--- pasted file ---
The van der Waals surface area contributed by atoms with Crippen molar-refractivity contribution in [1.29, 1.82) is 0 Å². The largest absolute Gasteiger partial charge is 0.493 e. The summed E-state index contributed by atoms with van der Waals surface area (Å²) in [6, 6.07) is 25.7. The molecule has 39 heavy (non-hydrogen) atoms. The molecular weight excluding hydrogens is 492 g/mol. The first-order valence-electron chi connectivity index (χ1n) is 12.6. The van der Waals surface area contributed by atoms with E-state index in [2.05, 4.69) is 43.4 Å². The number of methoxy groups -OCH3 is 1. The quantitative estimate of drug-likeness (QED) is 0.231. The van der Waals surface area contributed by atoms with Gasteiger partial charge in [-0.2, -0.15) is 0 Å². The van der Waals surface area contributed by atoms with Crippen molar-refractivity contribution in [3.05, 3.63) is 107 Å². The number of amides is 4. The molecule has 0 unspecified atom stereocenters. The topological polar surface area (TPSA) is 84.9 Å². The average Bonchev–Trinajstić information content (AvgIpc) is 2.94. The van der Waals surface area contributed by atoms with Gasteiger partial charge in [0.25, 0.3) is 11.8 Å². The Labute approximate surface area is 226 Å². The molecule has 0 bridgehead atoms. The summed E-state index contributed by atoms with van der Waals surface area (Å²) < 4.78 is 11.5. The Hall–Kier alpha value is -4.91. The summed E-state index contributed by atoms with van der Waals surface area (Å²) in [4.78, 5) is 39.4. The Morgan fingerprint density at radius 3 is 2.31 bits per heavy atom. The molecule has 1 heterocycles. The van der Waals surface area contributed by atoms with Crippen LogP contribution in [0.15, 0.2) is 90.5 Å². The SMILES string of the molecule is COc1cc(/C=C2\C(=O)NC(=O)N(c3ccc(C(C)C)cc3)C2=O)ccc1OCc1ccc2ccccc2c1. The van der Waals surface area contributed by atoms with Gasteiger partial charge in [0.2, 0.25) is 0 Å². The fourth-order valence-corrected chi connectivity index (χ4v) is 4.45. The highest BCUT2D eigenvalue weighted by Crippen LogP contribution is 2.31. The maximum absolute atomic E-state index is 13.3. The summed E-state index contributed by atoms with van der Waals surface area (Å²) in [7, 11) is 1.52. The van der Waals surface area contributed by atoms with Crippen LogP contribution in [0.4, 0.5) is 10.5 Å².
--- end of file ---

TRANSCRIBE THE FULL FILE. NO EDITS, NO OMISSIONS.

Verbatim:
The van der Waals surface area contributed by atoms with Crippen molar-refractivity contribution in [1.29, 1.82) is 0 Å². The largest absolute Gasteiger partial charge is 0.493 e. The summed E-state index contributed by atoms with van der Waals surface area (Å²) in [6, 6.07) is 25.7. The molecule has 39 heavy (non-hydrogen) atoms. The molecular weight excluding hydrogens is 492 g/mol. The first-order valence-electron chi connectivity index (χ1n) is 12.6. The van der Waals surface area contributed by atoms with E-state index in [2.05, 4.69) is 43.4 Å². The number of methoxy groups -OCH3 is 1. The quantitative estimate of drug-likeness (QED) is 0.231. The van der Waals surface area contributed by atoms with Gasteiger partial charge in [-0.2, -0.15) is 0 Å². The van der Waals surface area contributed by atoms with Crippen molar-refractivity contribution in [3.05, 3.63) is 107 Å². The number of amides is 4. The molecule has 0 unspecified atom stereocenters. The topological polar surface area (TPSA) is 84.9 Å². The average Bonchev–Trinajstić information content (AvgIpc) is 2.94. The van der Waals surface area contributed by atoms with Gasteiger partial charge in [0.25, 0.3) is 11.8 Å². The Labute approximate surface area is 226 Å². The molecule has 0 bridgehead atoms. The summed E-state index contributed by atoms with van der Waals surface area (Å²) < 4.78 is 11.5. The Hall–Kier alpha value is -4.91. The summed E-state index contributed by atoms with van der Waals surface area (Å²) in [4.78, 5) is 39.4. The Morgan fingerprint density at radius 3 is 2.31 bits per heavy atom. The molecule has 1 heterocycles. The van der Waals surface area contributed by atoms with Crippen LogP contribution in [0.15, 0.2) is 90.5 Å². The SMILES string of the molecule is COc1cc(/C=C2\C(=O)NC(=O)N(c3ccc(C(C)C)cc3)C2=O)ccc1OCc1ccc2ccccc2c1. The van der Waals surface area contributed by atoms with Gasteiger partial charge in [0.2, 0.25) is 0 Å². The fourth-order valence-corrected chi connectivity index (χ4v) is 4.45. The highest BCUT2D eigenvalue weighted by Crippen LogP contribution is 2.31. The maximum absolute atomic E-state index is 13.3. The summed E-state index contributed by atoms with van der Waals surface area (Å²) in [7, 11) is 1.52. The van der Waals surface area contributed by atoms with Crippen LogP contribution in [0.4, 0.5) is 10.5 Å².